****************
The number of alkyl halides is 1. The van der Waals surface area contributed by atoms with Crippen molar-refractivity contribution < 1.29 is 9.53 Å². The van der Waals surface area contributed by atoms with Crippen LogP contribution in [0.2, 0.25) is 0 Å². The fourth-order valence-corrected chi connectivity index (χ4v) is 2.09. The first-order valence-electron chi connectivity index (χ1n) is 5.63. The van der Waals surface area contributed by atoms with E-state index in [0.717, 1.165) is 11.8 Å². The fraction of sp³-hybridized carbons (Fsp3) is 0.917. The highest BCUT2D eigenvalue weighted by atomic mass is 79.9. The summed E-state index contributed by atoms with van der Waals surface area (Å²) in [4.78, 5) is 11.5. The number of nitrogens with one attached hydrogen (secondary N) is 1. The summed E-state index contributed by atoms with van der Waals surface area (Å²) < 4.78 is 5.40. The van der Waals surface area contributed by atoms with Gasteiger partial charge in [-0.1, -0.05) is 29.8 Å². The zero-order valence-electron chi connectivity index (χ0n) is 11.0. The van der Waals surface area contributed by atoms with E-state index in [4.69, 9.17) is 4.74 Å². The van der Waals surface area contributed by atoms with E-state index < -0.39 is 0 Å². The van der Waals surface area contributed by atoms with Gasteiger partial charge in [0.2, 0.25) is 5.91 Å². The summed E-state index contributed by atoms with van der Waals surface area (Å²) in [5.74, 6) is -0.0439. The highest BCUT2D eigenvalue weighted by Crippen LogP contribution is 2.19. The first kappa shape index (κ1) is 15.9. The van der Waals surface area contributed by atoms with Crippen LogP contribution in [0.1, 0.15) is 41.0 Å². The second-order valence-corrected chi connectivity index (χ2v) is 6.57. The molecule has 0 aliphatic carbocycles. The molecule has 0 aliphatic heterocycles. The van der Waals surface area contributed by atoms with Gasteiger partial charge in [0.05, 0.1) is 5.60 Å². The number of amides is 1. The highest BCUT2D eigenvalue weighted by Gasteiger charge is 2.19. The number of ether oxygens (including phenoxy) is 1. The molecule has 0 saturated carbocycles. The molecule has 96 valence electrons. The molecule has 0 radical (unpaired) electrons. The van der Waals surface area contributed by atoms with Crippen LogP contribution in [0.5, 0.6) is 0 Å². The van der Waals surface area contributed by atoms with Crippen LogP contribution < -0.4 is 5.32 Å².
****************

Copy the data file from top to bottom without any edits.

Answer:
The number of alkyl halides is 1. The van der Waals surface area contributed by atoms with Crippen molar-refractivity contribution < 1.29 is 9.53 Å². The van der Waals surface area contributed by atoms with Crippen LogP contribution in [0.2, 0.25) is 0 Å². The fourth-order valence-corrected chi connectivity index (χ4v) is 2.09. The first-order valence-electron chi connectivity index (χ1n) is 5.63. The van der Waals surface area contributed by atoms with E-state index in [0.717, 1.165) is 11.8 Å². The fraction of sp³-hybridized carbons (Fsp3) is 0.917. The highest BCUT2D eigenvalue weighted by atomic mass is 79.9. The summed E-state index contributed by atoms with van der Waals surface area (Å²) in [4.78, 5) is 11.5. The number of nitrogens with one attached hydrogen (secondary N) is 1. The summed E-state index contributed by atoms with van der Waals surface area (Å²) < 4.78 is 5.40. The van der Waals surface area contributed by atoms with Gasteiger partial charge in [-0.1, -0.05) is 29.8 Å². The zero-order valence-electron chi connectivity index (χ0n) is 11.0. The van der Waals surface area contributed by atoms with E-state index in [4.69, 9.17) is 4.74 Å². The van der Waals surface area contributed by atoms with E-state index < -0.39 is 0 Å². The van der Waals surface area contributed by atoms with Gasteiger partial charge in [0.2, 0.25) is 5.91 Å². The summed E-state index contributed by atoms with van der Waals surface area (Å²) in [5.74, 6) is -0.0439. The highest BCUT2D eigenvalue weighted by Crippen LogP contribution is 2.19. The first kappa shape index (κ1) is 15.9. The van der Waals surface area contributed by atoms with Crippen LogP contribution in [0.1, 0.15) is 41.0 Å². The second-order valence-corrected chi connectivity index (χ2v) is 6.57. The molecule has 0 aliphatic carbocycles. The molecule has 0 aliphatic heterocycles. The van der Waals surface area contributed by atoms with Gasteiger partial charge in [0.05, 0.1) is 5.60 Å². The number of amides is 1. The highest BCUT2D eigenvalue weighted by Gasteiger charge is 2.19. The number of ether oxygens (including phenoxy) is 1. The molecule has 0 saturated carbocycles. The molecule has 96 valence electrons. The molecule has 0 radical (unpaired) electrons. The van der Waals surface area contributed by atoms with Crippen LogP contribution in [0.5, 0.6) is 0 Å². The van der Waals surface area contributed by atoms with Crippen LogP contribution < -0.4 is 5.32 Å².